PAL Video Generation

This project is presented as an experiment, not a final product.

As a hardware experiment, I do not accept any responsibility for damage caused to your calculator, television, self or related items as a direct or indirect result of using the software, source, circuit diagrams or any other item from this package.


Source, binaries and documentation.


The composite video input expects a signal between 0V and 1V. 0V is used to represent a synchronisation signal, 0.3V represents black, 1V represents white and values between 0.3V and 1V represent shades of grey.

The composite input can be seen as having a 75Ω resistance between it and ground. We can use this fact to construct a 2-bit DAC (digital to analogue converter) that can be driven by the calculator.

In its default state, the calculator's output lines float high, and can be pulled low in software. Whilst the calculator can sink a lot of current in the low state, it can't source very much before you end up pulling the data lines low. For this reason, I use the following circuit.

2-bit DAC circuit

The values on the resistors are the ideal values. The values in parentheses above the resistors work well, though, and are more easy to come by (being part of the E12 series).

One one TV I tested with, leaving the transistors out (and just directly connecting the outputs from the calculator to the resistors) worked pretty well, but had very low contrast. Using the transistor circuit provides a much more reliable signal (with better contrast) with a lower response time (a white→transition between pixels is quite blurry, more of a gradient than the sharp-edged transition I got without the amplifier).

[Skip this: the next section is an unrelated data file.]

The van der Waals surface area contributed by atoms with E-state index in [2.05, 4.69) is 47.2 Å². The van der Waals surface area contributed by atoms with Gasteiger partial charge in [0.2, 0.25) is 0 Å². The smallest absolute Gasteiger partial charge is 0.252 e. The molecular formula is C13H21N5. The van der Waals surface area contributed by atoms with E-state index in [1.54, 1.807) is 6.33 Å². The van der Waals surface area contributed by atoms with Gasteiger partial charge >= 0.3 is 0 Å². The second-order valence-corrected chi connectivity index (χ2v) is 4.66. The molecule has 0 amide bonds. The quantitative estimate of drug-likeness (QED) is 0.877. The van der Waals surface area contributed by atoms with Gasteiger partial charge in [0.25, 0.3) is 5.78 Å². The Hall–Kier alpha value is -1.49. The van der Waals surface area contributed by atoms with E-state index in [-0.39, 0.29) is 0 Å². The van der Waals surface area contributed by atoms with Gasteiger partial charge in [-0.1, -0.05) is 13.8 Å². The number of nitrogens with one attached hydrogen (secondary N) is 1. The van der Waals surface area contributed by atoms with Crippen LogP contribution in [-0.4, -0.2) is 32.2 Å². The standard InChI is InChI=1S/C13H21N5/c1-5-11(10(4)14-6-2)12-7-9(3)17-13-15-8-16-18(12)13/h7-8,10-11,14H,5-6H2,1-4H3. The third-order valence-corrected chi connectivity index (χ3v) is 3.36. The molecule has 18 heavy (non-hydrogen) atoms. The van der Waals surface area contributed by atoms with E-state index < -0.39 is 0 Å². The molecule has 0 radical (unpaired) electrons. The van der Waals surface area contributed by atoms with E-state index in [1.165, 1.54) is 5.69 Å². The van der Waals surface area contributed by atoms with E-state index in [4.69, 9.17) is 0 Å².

You could easily build a "proper" 2-bit DAC that didn't draw much current based around an op-amp, but I don't have the parts for testing. I leave the design as an exercise to the reader.


To build the software you will need Brass.

It should hopefully be pretty easy to follow, just a lot of cycle counting. It is rather inefficient, blowing up the displayed image to a "full" 18×304 resolution and storing each pixel as a single byte. The script PalImage.cs adds a directive .incpalimage that loads an image file and creates the required data for you.

The generated PAL signal is very inaccurate and probably doesn't work on any televisions outside of my home, so apologies in advance. I don't have an oscilloscope, so I've just fudged the numbers around until it works on my hardware. Not only is the timing rather ropey, the only vsync signal generated is the top of field 1. I tried adding at least the end of field 1's vsync pattern, but I ended up with a distorted, rolling display.

According to my back-of-an-envelope calculations, a calculator running at 15MHz could get 48 pixels horizontal resolution.